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NPDES Update 2012


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NPDES Update 2012

  1. 1. National Pollutant Discharge Elimination System (NPDES) Status Report Protecting our Nation’s waters??? Rosmarie Kelly GDPH 6 March 2012
  2. 2. • In January, 2009, a consolidated case heard by the 6th Circuit Court of Appeals (MI, OH, KY, TN), with national implications, determined that pesticide applications constituted a POINT SOURCE OF POLLUTION. An NPDES permit would be required. Background• EPA requested, and was granted a 2 year stay to develop a permit; the stay expired April 9, 2011.• A second Draft Pesticide General Permit was issued, but EPA expected to release the final Pesticide General Permit by July 30, 2011. They didn’t.• EPA requested and was granted a second stay that expired Oct 31, 2011.• They released the NPDES Final Permit in early November 2011. 2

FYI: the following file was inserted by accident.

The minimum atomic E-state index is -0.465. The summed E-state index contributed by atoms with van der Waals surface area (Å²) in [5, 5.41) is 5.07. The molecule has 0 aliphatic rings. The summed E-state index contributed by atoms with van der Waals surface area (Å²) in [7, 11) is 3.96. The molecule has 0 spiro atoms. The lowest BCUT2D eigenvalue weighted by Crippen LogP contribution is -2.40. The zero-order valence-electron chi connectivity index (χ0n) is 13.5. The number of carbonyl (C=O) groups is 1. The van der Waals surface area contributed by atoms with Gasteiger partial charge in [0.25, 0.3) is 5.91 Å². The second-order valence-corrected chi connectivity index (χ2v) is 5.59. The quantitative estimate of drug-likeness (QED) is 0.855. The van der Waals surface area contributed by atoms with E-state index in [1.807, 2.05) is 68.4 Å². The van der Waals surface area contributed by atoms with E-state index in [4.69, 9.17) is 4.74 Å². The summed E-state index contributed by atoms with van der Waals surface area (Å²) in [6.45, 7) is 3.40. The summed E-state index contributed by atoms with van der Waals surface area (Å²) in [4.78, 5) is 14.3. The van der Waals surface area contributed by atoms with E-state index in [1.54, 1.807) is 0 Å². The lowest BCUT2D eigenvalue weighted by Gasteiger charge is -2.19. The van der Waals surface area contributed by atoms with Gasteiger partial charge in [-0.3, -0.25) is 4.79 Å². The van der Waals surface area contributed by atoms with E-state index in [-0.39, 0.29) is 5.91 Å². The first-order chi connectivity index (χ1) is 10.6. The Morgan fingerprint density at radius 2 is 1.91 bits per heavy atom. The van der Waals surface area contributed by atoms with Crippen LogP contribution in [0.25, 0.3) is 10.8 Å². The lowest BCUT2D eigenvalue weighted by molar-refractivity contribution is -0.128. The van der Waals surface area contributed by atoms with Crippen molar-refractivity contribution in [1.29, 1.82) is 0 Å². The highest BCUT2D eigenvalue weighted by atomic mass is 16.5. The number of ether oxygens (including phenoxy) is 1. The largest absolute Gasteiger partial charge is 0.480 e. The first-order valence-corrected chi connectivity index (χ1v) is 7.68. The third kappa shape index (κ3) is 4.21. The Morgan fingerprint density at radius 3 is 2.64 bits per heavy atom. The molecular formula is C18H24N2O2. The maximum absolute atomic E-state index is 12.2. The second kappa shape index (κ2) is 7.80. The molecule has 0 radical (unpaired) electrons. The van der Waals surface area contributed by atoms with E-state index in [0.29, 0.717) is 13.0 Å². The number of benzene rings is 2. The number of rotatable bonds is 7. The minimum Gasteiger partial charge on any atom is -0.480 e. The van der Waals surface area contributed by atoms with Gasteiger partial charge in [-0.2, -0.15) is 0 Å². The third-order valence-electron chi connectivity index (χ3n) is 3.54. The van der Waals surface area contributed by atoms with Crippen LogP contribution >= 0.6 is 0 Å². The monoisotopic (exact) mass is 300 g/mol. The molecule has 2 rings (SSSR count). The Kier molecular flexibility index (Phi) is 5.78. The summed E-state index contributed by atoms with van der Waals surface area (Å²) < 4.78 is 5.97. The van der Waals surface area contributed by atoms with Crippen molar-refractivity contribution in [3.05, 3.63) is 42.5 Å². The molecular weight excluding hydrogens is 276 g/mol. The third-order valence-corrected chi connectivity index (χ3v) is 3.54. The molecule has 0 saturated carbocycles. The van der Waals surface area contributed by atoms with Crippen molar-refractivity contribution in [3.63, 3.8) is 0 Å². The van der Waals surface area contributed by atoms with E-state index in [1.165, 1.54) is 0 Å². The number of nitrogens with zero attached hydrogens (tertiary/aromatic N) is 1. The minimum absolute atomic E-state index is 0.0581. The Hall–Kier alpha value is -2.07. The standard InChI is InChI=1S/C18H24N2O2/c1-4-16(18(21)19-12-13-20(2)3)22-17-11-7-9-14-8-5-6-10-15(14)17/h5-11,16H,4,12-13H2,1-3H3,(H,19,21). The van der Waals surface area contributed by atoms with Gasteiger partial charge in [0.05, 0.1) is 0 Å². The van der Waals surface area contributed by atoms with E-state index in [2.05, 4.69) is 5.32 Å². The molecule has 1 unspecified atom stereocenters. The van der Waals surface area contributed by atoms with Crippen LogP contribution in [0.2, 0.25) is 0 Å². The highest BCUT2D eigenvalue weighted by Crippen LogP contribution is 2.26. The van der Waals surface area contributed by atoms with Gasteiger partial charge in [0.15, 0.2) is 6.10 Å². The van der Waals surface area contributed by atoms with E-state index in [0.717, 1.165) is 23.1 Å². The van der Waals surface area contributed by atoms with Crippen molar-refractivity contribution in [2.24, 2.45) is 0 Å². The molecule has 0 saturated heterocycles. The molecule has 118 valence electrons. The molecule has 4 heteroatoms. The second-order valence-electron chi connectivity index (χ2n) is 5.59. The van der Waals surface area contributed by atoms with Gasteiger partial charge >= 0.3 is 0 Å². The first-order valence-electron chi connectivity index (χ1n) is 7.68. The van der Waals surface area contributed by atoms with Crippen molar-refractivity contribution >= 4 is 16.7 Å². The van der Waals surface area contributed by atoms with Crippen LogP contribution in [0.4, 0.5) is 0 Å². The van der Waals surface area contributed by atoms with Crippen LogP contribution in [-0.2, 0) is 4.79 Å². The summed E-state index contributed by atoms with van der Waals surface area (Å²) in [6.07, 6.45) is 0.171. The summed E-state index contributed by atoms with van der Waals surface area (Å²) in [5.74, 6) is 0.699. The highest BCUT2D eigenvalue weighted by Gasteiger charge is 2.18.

3. 3. Current Status• GA EPD intended to closely follow the Pesticide General Permit issued by the EPA.• What progress has been made in Georgia? o WE HAVE A PERMIT! o For mosquito control, thresholds only refer to adulticides. o There have already been some revisions• Is the project currently ahead of schedule, on track, or delayed? o Delays, delays, delays, but we finally got there o NPDES confusion still reigns supreme in Georgia (and everywhere else) 3